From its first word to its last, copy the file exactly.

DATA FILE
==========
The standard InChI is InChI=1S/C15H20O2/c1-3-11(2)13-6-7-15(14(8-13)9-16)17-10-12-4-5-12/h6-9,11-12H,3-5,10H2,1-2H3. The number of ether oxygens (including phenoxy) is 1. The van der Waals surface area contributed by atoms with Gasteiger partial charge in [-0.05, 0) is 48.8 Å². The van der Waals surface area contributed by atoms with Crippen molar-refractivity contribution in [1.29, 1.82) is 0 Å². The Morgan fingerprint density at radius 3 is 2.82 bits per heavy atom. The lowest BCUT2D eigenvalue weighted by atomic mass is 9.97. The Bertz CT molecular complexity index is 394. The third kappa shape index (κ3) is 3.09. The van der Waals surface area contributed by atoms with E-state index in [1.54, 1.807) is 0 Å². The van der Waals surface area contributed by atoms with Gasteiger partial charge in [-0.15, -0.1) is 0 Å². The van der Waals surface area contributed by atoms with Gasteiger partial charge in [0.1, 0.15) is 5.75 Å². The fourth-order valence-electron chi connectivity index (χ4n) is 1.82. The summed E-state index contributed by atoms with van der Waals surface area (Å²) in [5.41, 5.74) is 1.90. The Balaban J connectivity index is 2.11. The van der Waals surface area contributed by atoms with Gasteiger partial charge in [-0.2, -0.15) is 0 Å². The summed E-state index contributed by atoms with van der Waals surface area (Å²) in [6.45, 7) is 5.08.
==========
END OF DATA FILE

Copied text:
The standard InChI is InChI=1S/C15H20O2/c1-3-11(2)13-6-7-15(14(8-13)9-16)17-10-12-4-5-12/h6-9,11-12H,3-5,10H2,1-2H3. The number of ether oxygens (including phenoxy) is 1. The van der Waals surface area contributed by atoms with Gasteiger partial charge in [-0.05, 0) is 48.8 Å². The van der Waals surface area contributed by atoms with Crippen molar-refractivity contribution in [1.29, 1.82) is 0 Å². The Morgan fingerprint density at radius 3 is 2.82 bits per heavy atom. The lowest BCUT2D eigenvalue weighted by atomic mass is 9.97. The Bertz CT molecular complexity index is 394. The third kappa shape index (κ3) is 3.09. The van der Waals surface area contributed by atoms with E-state index in [1.54, 1.807) is 0 Å². The van der Waals surface area contributed by atoms with Gasteiger partial charge in [-0.15, -0.1) is 0 Å². The van der Waals surface area contributed by atoms with Gasteiger partial charge in [0.1, 0.15) is 5.75 Å². The fourth-order valence-electron chi connectivity index (χ4n) is 1.82. The summed E-state index contributed by atoms with van der Waals surface area (Å²) in [5.41, 5.74) is 1.90. The Balaban J connectivity index is 2.11. The van der Waals surface area contributed by atoms with Gasteiger partial charge in [-0.2, -0.15) is 0 Å². The summed E-state index contributed by atoms with van der Waals surface area (Å²) in [6.45, 7) is 5.08.